I’m enjoying my brief visit to Australia immensely. Everybody I’ve met here has been friendly, and author Anne Gracie should be given an official post as a cultural ambassador. She not only equipped me with the treasure map and compass for navigating Melbourne, she’s been my self-appointed conference-mum at the Romance Writers of Australia annual gathering here in Sydney. And THEN she gave me some of her scrumptious books…
Romance authors really, really are a special bunch of people. If I ever get stuck on a desert island, I’ll try to make sure it’s the romance authors’ desert island.
All of this travel has visited some insights upon me. The first is, daylight really matters to me. I’m not sure this was always true, but it’s true now. When I landed in New Zealand, the weather was dreary for a solid week. When the sun finally came out, it was time to stay in the hotel all day in conference sessions. In Australia, the problem has been sky scrapers.
My hotels have been amid urban canyons, such that even when I go outside, I walk streets that the sun touches only briefly at mid-day. The hotel courtyard might get twenty minutes of sunlight. The rest of the day, even if it’s a brilliantly sunny day, is shadowed. The result is that my biological clock, three weeks after leaving home, still doesn’t know when to sleep or wake up. How do city dwellers deal with this?
Another insight has to do with noise. I know I love quiet, but I hadn’t realized how dealing with noise–conference noise, street noise, construction noise–physically tires me. I drag-butt up to my room, shut the door, and suck up the quiet like a vampire let loose in a bloodmobile. Quiet gives me energy, noise sucks it away. This is a step beyond my sense that “I prefer” quiet, such that I now recognize quiet as a physical and emotional nutrient.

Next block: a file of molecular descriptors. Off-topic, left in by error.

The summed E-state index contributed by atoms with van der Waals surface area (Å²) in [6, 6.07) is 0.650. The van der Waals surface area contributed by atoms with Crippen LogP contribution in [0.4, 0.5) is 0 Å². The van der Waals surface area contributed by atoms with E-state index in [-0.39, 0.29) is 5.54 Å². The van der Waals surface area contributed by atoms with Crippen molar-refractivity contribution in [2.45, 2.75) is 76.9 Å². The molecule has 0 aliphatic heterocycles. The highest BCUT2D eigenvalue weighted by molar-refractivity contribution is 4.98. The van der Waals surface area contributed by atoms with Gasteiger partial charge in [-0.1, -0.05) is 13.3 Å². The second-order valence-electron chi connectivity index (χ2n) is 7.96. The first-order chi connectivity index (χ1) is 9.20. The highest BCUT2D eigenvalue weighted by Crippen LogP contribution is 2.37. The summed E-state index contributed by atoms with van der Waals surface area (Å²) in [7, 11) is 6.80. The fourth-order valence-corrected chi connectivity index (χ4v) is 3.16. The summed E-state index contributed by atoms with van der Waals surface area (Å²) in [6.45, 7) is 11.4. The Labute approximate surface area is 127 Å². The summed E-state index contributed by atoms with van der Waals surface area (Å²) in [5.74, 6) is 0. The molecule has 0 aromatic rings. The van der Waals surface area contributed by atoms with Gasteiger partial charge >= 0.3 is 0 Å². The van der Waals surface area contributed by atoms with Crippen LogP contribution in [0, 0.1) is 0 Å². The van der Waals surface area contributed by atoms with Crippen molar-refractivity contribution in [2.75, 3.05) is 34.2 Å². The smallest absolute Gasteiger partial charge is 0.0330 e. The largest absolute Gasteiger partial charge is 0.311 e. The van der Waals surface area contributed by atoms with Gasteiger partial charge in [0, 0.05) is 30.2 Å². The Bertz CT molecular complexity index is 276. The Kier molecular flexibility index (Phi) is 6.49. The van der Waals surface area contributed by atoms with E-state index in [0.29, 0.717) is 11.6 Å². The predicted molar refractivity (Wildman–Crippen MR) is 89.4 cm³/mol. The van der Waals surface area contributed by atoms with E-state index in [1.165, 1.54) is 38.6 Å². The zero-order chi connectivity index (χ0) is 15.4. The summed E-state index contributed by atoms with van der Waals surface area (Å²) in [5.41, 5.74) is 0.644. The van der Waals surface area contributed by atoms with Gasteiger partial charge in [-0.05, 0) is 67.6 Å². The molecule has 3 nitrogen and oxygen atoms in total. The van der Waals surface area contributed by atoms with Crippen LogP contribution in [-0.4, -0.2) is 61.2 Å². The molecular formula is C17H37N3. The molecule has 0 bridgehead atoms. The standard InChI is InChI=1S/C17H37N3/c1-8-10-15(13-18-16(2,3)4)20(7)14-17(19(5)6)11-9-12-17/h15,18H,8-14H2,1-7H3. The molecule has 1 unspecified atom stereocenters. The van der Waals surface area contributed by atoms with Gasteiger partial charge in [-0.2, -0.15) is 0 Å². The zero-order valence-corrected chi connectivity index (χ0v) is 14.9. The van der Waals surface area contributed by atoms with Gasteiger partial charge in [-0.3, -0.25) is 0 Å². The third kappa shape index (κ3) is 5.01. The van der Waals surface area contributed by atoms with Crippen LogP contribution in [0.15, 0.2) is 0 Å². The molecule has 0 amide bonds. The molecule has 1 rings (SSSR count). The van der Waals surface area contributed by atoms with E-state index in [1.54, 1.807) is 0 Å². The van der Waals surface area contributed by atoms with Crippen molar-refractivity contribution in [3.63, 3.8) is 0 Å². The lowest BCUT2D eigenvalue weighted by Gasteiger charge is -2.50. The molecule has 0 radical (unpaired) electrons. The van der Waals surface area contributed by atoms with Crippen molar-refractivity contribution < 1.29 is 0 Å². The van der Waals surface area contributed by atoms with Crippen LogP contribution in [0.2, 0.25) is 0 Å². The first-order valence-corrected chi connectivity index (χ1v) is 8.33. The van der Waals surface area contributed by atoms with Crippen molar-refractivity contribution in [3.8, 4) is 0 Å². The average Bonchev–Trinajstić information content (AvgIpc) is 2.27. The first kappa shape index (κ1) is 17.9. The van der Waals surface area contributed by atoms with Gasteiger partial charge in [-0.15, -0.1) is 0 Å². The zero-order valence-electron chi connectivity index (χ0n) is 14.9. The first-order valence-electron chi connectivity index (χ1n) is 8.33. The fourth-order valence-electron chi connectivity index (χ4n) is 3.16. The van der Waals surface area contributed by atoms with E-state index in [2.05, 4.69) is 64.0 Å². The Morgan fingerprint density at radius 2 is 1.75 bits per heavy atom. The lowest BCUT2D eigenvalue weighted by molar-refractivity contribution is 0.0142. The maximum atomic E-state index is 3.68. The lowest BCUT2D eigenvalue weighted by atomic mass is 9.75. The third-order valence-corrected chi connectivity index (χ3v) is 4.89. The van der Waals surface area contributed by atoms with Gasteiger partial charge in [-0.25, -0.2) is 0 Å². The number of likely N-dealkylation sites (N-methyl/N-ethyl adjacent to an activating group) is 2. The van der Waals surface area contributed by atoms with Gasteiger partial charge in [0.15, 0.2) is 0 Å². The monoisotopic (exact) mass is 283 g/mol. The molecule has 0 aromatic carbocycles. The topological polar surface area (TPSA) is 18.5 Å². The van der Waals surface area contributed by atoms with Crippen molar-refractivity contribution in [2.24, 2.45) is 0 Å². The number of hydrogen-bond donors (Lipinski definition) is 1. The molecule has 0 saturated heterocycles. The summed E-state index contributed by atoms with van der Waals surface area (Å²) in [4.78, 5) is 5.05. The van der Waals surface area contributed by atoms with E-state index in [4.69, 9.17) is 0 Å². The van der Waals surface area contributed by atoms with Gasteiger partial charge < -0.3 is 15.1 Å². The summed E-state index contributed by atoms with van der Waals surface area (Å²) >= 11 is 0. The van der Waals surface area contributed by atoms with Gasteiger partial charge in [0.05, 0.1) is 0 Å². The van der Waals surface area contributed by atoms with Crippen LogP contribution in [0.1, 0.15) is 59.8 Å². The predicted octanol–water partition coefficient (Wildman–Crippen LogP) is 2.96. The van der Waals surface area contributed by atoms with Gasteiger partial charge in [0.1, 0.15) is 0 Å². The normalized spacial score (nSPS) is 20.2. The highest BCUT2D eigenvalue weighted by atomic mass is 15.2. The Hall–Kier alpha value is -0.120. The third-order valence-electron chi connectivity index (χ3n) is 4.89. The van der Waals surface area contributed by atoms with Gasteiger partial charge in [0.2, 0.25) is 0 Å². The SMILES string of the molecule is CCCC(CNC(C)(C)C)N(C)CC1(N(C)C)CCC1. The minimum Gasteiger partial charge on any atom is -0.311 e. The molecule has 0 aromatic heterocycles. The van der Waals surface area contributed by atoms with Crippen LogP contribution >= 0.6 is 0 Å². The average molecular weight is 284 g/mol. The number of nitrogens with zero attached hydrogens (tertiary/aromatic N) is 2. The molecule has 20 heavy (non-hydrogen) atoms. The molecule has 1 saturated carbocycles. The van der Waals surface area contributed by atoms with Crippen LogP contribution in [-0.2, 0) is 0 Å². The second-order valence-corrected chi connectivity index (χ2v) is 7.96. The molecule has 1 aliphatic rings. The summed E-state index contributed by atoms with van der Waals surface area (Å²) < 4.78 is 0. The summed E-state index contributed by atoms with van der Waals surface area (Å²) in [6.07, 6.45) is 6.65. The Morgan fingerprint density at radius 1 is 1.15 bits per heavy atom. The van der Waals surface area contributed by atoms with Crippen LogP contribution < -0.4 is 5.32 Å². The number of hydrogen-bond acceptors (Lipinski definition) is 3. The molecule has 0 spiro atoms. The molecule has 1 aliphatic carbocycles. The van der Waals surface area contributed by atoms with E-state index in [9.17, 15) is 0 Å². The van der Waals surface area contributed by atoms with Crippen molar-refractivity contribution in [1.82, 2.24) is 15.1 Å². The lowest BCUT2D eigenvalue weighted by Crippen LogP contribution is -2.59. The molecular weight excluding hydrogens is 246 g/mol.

Third, courage is required of all of us. The New Zealanders face earthquakes, volcanoes, and tsunamis, but they have no venomous snakes or spiders worth mentioning. Australia has a lot less seismic activity, though there’s a spider here whose bite results in death in less than fifteen minutes. Back in Maryland, we get the rattlesnakes, Lyme disease, flooding, freezing… To dwell on earth is is face hazards, for most of us. I’m reminded of this, and of the fortitude we develop to cope with those hazards, even as we enjoy life and know we have it pretty good.
Despite these hazards, the planet is beautiful, most people are pretty decent and kind. Books are wonderful. Good chocolate seems to be a universal human value, and technology is amazing. I will go home very happy to have traveled, and ecstatic to be back amid the peace and quiet of my bide-o-wee.
If you could wander for three weeks, where would you go and why? Would you take anybody in particular with you? Leave anybody home? To one commenter, I’ll send a SIGNED copy of Anne Gracie’s Marry in Scandal.